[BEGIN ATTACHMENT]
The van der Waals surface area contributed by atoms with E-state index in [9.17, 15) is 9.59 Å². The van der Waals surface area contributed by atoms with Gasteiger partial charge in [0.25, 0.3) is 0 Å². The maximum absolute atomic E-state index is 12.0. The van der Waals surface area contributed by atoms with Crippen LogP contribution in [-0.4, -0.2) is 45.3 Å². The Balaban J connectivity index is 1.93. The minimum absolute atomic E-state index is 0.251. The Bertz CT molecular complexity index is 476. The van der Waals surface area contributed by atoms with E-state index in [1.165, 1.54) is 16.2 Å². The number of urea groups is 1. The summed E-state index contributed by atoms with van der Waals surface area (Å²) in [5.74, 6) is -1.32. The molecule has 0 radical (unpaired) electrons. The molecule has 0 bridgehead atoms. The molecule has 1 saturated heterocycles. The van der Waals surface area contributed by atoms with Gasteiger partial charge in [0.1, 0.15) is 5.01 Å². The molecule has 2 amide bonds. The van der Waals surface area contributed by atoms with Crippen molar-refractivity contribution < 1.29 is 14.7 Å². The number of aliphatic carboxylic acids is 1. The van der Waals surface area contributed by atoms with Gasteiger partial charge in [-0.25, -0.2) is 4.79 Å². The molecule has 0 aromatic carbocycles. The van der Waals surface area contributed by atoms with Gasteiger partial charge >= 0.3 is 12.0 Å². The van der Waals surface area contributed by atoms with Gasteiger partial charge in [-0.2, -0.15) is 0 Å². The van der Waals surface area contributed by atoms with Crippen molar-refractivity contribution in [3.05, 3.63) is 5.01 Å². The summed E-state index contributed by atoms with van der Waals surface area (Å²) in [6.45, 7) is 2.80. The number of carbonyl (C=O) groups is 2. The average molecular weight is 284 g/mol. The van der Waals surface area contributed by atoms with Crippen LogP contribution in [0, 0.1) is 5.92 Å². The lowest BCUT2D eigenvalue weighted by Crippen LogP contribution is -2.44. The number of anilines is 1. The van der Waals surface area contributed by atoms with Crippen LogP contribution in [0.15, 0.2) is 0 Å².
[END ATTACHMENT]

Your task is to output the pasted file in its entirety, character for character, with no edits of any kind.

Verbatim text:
The van der Waals surface area contributed by atoms with E-state index in [9.17, 15) is 9.59 Å². The van der Waals surface area contributed by atoms with Gasteiger partial charge in [0.25, 0.3) is 0 Å². The maximum absolute atomic E-state index is 12.0. The van der Waals surface area contributed by atoms with Crippen LogP contribution in [-0.4, -0.2) is 45.3 Å². The Balaban J connectivity index is 1.93. The minimum absolute atomic E-state index is 0.251. The Bertz CT molecular complexity index is 476. The van der Waals surface area contributed by atoms with E-state index in [1.165, 1.54) is 16.2 Å². The number of urea groups is 1. The summed E-state index contributed by atoms with van der Waals surface area (Å²) in [5.74, 6) is -1.32. The molecule has 0 radical (unpaired) electrons. The molecule has 0 bridgehead atoms. The molecule has 1 saturated heterocycles. The van der Waals surface area contributed by atoms with Gasteiger partial charge in [0.1, 0.15) is 5.01 Å². The molecule has 2 amide bonds. The van der Waals surface area contributed by atoms with Crippen molar-refractivity contribution < 1.29 is 14.7 Å². The number of aliphatic carboxylic acids is 1. The van der Waals surface area contributed by atoms with Gasteiger partial charge in [-0.25, -0.2) is 4.79 Å². The molecule has 0 aromatic carbocycles. The van der Waals surface area contributed by atoms with Gasteiger partial charge >= 0.3 is 12.0 Å². The van der Waals surface area contributed by atoms with Gasteiger partial charge in [-0.2, -0.15) is 0 Å². The van der Waals surface area contributed by atoms with Crippen molar-refractivity contribution in [3.05, 3.63) is 5.01 Å². The summed E-state index contributed by atoms with van der Waals surface area (Å²) in [6.45, 7) is 2.80. The number of carbonyl (C=O) groups is 2. The average molecular weight is 284 g/mol. The van der Waals surface area contributed by atoms with Crippen LogP contribution in [0, 0.1) is 5.92 Å². The lowest BCUT2D eigenvalue weighted by Crippen LogP contribution is -2.44. The number of anilines is 1. The van der Waals surface area contributed by atoms with Crippen LogP contribution in [0.15, 0.2) is 0 Å².